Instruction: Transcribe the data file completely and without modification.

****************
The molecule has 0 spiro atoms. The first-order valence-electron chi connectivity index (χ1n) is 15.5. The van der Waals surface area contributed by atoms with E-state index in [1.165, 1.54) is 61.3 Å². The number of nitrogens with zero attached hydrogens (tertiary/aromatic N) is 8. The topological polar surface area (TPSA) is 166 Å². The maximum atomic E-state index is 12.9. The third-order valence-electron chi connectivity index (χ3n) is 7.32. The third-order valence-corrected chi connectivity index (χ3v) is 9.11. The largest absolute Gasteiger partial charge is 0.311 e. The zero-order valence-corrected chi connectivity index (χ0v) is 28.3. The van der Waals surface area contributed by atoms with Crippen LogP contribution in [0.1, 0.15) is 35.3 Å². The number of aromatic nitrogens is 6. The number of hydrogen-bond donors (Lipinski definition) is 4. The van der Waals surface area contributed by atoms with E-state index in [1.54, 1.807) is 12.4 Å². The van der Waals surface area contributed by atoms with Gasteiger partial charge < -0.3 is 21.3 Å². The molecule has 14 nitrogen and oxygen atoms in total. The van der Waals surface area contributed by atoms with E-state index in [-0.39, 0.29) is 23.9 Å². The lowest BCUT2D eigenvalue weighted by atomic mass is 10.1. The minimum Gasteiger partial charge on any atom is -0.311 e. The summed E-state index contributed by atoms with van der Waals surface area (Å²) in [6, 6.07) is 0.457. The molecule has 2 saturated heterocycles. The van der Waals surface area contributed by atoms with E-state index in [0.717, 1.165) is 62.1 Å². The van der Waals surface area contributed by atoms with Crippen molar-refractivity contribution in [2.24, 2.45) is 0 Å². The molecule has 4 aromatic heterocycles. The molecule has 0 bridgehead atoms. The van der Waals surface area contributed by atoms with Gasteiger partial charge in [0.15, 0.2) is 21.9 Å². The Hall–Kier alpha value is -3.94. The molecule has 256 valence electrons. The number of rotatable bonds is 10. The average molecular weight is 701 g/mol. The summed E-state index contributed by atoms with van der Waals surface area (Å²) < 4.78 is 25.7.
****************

The molecule has 0 spiro atoms. The first-order valence-electron chi connectivity index (χ1n) is 15.5. The van der Waals surface area contributed by atoms with E-state index in [1.165, 1.54) is 61.3 Å². The number of nitrogens with zero attached hydrogens (tertiary/aromatic N) is 8. The topological polar surface area (TPSA) is 166 Å². The maximum atomic E-state index is 12.9. The third-order valence-electron chi connectivity index (χ3n) is 7.32. The third-order valence-corrected chi connectivity index (χ3v) is 9.11. The largest absolute Gasteiger partial charge is 0.311 e. The zero-order valence-corrected chi connectivity index (χ0v) is 28.3. The van der Waals surface area contributed by atoms with Crippen LogP contribution in [0.1, 0.15) is 35.3 Å². The number of aromatic nitrogens is 6. The number of hydrogen-bond donors (Lipinski definition) is 4. The van der Waals surface area contributed by atoms with E-state index in [1.54, 1.807) is 12.4 Å². The van der Waals surface area contributed by atoms with Gasteiger partial charge < -0.3 is 21.3 Å². The molecule has 14 nitrogen and oxygen atoms in total. The van der Waals surface area contributed by atoms with E-state index in [-0.39, 0.29) is 23.9 Å². The lowest BCUT2D eigenvalue weighted by atomic mass is 10.1. The minimum Gasteiger partial charge on any atom is -0.311 e. The summed E-state index contributed by atoms with van der Waals surface area (Å²) in [6, 6.07) is 0.457. The molecule has 2 saturated heterocycles. The van der Waals surface area contributed by atoms with E-state index in [0.717, 1.165) is 62.1 Å². The van der Waals surface area contributed by atoms with Crippen molar-refractivity contribution in [2.24, 2.45) is 0 Å². The molecule has 4 aromatic heterocycles. The molecule has 0 bridgehead atoms. The van der Waals surface area contributed by atoms with Gasteiger partial charge in [0.15, 0.2) is 21.9 Å². The Hall–Kier alpha value is -3.94. The molecule has 256 valence electrons. The number of rotatable bonds is 10. The average molecular weight is 701 g/mol. The summed E-state index contributed by atoms with van der Waals surface area (Å²) < 4.78 is 25.7.